From being a math teacher in Swaziland,Reed Hastings, chairman, CEO and co-founder of Netflix, has come a long way. After disrupting TV viewing in the U.S. and Europe, Netflix started streaming in India two years ago and has created a niche for itself for high-quality TV series and Hollywood movie content for the English-speaking audience in the country. But now, the entertainment platform is shifting gears to create local content aimed at a wider viewership. In an interview, he dwells on the company’s strategy and on things that dominate the Internet space. Excerpts:
How has India shaped up for Netflix?
We have had a great start in India. The first stage for us was launching in India and that was two years ago.
We are now in the second stage doing Indian content and then sharing that around the world.
It’s just a great time to be an Indian Internet consumer. The membership growth for Netflix here has been fantastic. Although, we don’t give membership numbers by country, if you look at our international segment, it’s now larger than the U.S. So, it’s growing very, very quickly.
Local and regional content is important to get more users but how do you balance it out with demands by existing users here for more international content?
This could be a tough question for linear TV. Is this language right on this network? They have to think though a position or personality. But on the Internet, you don’t have to worry about this.
The system automatically adapts. So if you watch a lot of content in Tamil then it shows you more of that and if you watch a lot of Hollywood content in English then it shows you that.
Our job is to make sure that there is plenty of supply and then the personalisation helps to make it relevant for each person. Today, we are investing in Hindi-English crossover content which has viewers not just in India but also in the U.K., Canada, the U.S. and throughout the Middle-East and even Africa.
At Rs. 500 a month and with predominantly English content, Netflix is seen as a niche player compared with other players like Hotstar. Do you see this changing?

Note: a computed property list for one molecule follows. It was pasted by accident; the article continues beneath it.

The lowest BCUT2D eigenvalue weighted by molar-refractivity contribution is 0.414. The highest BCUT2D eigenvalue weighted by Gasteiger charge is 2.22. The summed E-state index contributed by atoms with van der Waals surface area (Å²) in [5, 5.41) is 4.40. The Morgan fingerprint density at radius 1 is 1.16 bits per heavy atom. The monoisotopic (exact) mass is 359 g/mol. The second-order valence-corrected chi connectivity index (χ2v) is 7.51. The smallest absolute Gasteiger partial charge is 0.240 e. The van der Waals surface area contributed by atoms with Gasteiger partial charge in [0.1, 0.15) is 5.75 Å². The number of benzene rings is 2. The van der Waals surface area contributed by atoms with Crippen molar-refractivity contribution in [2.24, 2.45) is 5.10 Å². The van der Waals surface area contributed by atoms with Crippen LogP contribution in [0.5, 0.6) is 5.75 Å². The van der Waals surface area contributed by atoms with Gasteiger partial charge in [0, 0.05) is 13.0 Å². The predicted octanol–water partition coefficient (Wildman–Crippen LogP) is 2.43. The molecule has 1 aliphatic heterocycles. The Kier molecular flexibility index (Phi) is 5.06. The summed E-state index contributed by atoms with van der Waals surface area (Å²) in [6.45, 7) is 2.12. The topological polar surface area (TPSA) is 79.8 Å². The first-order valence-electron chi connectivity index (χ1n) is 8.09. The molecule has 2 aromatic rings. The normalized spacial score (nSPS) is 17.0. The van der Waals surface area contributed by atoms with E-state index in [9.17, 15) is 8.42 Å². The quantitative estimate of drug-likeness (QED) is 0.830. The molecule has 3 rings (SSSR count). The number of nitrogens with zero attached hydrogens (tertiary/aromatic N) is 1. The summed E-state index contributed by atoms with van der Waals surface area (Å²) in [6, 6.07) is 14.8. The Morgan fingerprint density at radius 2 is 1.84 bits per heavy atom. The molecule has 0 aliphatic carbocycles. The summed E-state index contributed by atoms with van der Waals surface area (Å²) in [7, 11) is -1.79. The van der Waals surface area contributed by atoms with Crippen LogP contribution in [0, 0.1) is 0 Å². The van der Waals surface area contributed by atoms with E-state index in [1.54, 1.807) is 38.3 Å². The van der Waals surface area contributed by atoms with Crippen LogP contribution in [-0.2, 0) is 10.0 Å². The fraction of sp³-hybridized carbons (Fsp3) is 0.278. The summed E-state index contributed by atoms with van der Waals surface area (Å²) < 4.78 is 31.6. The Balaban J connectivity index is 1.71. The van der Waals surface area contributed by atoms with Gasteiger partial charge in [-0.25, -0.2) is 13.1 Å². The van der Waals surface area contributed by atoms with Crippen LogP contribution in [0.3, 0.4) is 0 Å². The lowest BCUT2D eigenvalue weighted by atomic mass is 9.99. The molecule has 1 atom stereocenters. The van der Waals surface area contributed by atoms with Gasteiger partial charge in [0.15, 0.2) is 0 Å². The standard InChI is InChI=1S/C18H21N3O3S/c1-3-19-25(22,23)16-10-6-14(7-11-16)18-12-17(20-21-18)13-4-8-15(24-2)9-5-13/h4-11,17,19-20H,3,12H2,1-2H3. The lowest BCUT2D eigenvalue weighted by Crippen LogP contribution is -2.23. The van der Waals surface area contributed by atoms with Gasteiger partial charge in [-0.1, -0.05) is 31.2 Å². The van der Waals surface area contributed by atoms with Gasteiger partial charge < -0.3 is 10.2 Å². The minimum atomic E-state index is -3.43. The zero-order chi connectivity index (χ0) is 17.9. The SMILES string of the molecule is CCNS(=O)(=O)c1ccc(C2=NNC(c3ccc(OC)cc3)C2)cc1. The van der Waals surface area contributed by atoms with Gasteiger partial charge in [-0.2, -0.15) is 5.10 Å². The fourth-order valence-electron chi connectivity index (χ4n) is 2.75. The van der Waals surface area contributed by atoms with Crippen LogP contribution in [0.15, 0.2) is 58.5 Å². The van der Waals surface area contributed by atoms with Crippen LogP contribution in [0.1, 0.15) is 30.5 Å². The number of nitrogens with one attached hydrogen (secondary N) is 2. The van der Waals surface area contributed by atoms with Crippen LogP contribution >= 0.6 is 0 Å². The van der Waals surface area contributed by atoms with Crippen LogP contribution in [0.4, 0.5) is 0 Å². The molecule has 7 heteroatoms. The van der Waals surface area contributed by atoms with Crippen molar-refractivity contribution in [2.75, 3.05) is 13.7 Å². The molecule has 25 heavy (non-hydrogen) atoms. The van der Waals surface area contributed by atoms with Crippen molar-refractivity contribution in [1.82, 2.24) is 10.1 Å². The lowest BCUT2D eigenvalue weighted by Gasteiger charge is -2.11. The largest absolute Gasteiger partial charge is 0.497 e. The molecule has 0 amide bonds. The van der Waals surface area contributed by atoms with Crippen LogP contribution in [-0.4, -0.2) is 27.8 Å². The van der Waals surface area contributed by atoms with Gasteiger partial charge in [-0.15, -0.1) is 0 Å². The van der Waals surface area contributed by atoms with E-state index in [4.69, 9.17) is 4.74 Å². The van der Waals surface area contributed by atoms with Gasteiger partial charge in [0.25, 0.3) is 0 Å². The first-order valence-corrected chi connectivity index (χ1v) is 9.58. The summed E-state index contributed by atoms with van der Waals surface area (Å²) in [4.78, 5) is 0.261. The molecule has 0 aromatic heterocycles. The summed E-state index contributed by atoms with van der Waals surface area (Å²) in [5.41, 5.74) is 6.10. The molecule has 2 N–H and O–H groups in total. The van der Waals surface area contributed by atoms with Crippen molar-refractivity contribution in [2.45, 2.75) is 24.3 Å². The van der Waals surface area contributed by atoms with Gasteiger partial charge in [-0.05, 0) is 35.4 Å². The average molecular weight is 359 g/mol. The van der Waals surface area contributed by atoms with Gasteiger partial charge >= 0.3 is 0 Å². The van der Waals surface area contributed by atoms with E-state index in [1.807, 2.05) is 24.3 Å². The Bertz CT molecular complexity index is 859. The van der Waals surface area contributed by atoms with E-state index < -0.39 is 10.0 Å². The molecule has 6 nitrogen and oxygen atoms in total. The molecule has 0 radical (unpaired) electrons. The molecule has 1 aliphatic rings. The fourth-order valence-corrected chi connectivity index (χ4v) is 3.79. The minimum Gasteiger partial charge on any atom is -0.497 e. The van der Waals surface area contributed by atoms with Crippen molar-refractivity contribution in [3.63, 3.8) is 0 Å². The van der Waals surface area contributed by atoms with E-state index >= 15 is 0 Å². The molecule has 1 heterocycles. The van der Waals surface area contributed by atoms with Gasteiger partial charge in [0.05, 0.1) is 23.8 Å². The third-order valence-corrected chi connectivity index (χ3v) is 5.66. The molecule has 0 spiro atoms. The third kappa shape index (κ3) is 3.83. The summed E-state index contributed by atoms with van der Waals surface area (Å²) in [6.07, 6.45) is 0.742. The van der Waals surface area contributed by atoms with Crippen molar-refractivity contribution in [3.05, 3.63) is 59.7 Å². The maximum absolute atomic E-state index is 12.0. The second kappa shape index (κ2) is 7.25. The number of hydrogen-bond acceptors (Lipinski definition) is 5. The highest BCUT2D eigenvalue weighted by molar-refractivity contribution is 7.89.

To some extent. Hotstar is very mass and they have different shows. Our customers watch content on Hotstar, also on linear TV and then they watch some Netflix. Nobody [offers] a total solution in entertainment because people’s tastes are very different.
We don’t have news and we don’t have sports. It’s never going to happen that we will have all of that. But if you want to watch the next episode of Black Mirror on Netflix or another show on Hotstar, sure I want to win that competition. So we call it winning moments of truth. We have to be convenient, easy and so compelling that many nights of the week you would pick Netflix.
In India, bandwidth is still an issue. Most users are still on 2G or 3G. How do you cater to them?
You mentioned our pricing and content classification so we are leaning into that category of users with 4G or home Internet. We meet the market as it becomes more 4G and fibre to the home.
Now we can do a very good quality picture on a mobile phone at about 250 kilobits so it is quite efficient. Someone who is on 3G perhaps has data caps. Technically it can work on 3G but in practice the sweet spot for us are the consumers who care about the Internet. They are not just watching us but also YouTube and Hotstar.
Many platforms are going big on live events. Recent IPL auctions saw even Facebook bidding for digital rights. Do we see live events on Netflix?
No way. What we want to do is great stories that help you understand culture, people, drama, love, pain. Think of this as an emotional product and we have got so long to go. Maybe you can ask me again after we have produced in the top 10 Indian languages, localised in 20, and we are all over the world. Maybe someday we will look at live events but we have decades to work on to really become great. We are a passion brand. Other companies, like Amazon, are amazing and into many categories. Some day they will get into self-driving cars too. They work very broad. We work very deep.
Would data analytics and artificial intelligence be able to predict a TV show that everyone would want to watch, in the future?
One of the last things that AI will master, even after 50 years from now, will be human emotion. That is — how do you tell a story that makes you laugh or cry. If you wanted to watch a story that is like another story, then computers would help you do that. But that’s boring. You want to watch something fresh. That’s why we are about human creativity. AI would be great for practical things like self-driving cars. We can use machine learning in some places like adaptive streaming and we do that.
Platforms like Netflix also have an impact on family life. It’s impacting our sleep patterns as users go on binge watching. Are you worried about the unwanted fallout?
A hundred years ago, we didn’t have electricity; everyone played music together. TV changed things. Every technological change always brings two steps forward and one step back. It’s never purely a good thing.
But it’s mostly positive. It’s like you have cars which is great for transportation but then you also have people dying of accidents. Then we learnt to be secure with things like seat belts. So with respect to the Internet, we are in the first phase. We are still learning as a society to adjust to some of the crazy things online but no one wants to go back to the pre-Internet era.
Every technological change brings [you] two steps forward, one back. It’s never purely a good thing